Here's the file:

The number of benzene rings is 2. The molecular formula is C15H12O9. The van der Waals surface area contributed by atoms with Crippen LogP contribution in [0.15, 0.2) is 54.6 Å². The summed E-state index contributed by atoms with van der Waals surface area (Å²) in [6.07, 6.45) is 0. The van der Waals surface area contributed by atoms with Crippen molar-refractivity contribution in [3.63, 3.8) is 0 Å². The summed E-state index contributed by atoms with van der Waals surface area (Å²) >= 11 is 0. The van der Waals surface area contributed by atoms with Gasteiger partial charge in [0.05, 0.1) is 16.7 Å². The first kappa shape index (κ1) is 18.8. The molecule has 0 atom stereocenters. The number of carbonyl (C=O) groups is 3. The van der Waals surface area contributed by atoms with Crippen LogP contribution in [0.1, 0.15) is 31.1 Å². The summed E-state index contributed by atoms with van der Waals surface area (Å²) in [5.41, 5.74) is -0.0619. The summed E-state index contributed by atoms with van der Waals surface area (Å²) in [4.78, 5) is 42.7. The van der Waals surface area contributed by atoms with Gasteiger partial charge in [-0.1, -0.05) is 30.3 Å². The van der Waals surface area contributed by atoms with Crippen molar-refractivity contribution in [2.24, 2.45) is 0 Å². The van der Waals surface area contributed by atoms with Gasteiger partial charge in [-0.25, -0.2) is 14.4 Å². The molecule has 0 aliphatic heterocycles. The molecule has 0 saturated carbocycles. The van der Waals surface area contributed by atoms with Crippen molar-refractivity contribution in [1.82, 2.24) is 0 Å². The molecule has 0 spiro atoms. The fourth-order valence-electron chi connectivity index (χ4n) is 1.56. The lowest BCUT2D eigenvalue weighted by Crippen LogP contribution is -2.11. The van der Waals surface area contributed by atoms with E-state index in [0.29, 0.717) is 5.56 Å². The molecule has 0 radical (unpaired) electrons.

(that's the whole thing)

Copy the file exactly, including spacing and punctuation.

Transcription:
The number of benzene rings is 2. The molecular formula is C15H12O9. The van der Waals surface area contributed by atoms with Crippen LogP contribution in [0.15, 0.2) is 54.6 Å². The summed E-state index contributed by atoms with van der Waals surface area (Å²) in [6.07, 6.45) is 0. The van der Waals surface area contributed by atoms with Crippen molar-refractivity contribution in [3.63, 3.8) is 0 Å². The summed E-state index contributed by atoms with van der Waals surface area (Å²) >= 11 is 0. The van der Waals surface area contributed by atoms with Gasteiger partial charge in [0.05, 0.1) is 16.7 Å². The first kappa shape index (κ1) is 18.8. The molecule has 0 atom stereocenters. The number of carbonyl (C=O) groups is 3. The van der Waals surface area contributed by atoms with Crippen LogP contribution in [0.1, 0.15) is 31.1 Å². The summed E-state index contributed by atoms with van der Waals surface area (Å²) in [5.41, 5.74) is -0.0619. The summed E-state index contributed by atoms with van der Waals surface area (Å²) in [4.78, 5) is 42.7. The van der Waals surface area contributed by atoms with Gasteiger partial charge in [-0.1, -0.05) is 30.3 Å². The van der Waals surface area contributed by atoms with Crippen molar-refractivity contribution in [2.24, 2.45) is 0 Å². The van der Waals surface area contributed by atoms with Gasteiger partial charge in [-0.25, -0.2) is 14.4 Å². The molecule has 0 aliphatic heterocycles. The molecule has 0 saturated carbocycles. The van der Waals surface area contributed by atoms with Crippen molar-refractivity contribution in [1.82, 2.24) is 0 Å². The molecule has 0 spiro atoms. The fourth-order valence-electron chi connectivity index (χ4n) is 1.56. The lowest BCUT2D eigenvalue weighted by Crippen LogP contribution is -2.11. The van der Waals surface area contributed by atoms with E-state index in [0.29, 0.717) is 5.56 Å². The molecule has 0 radical (unpaired) electrons.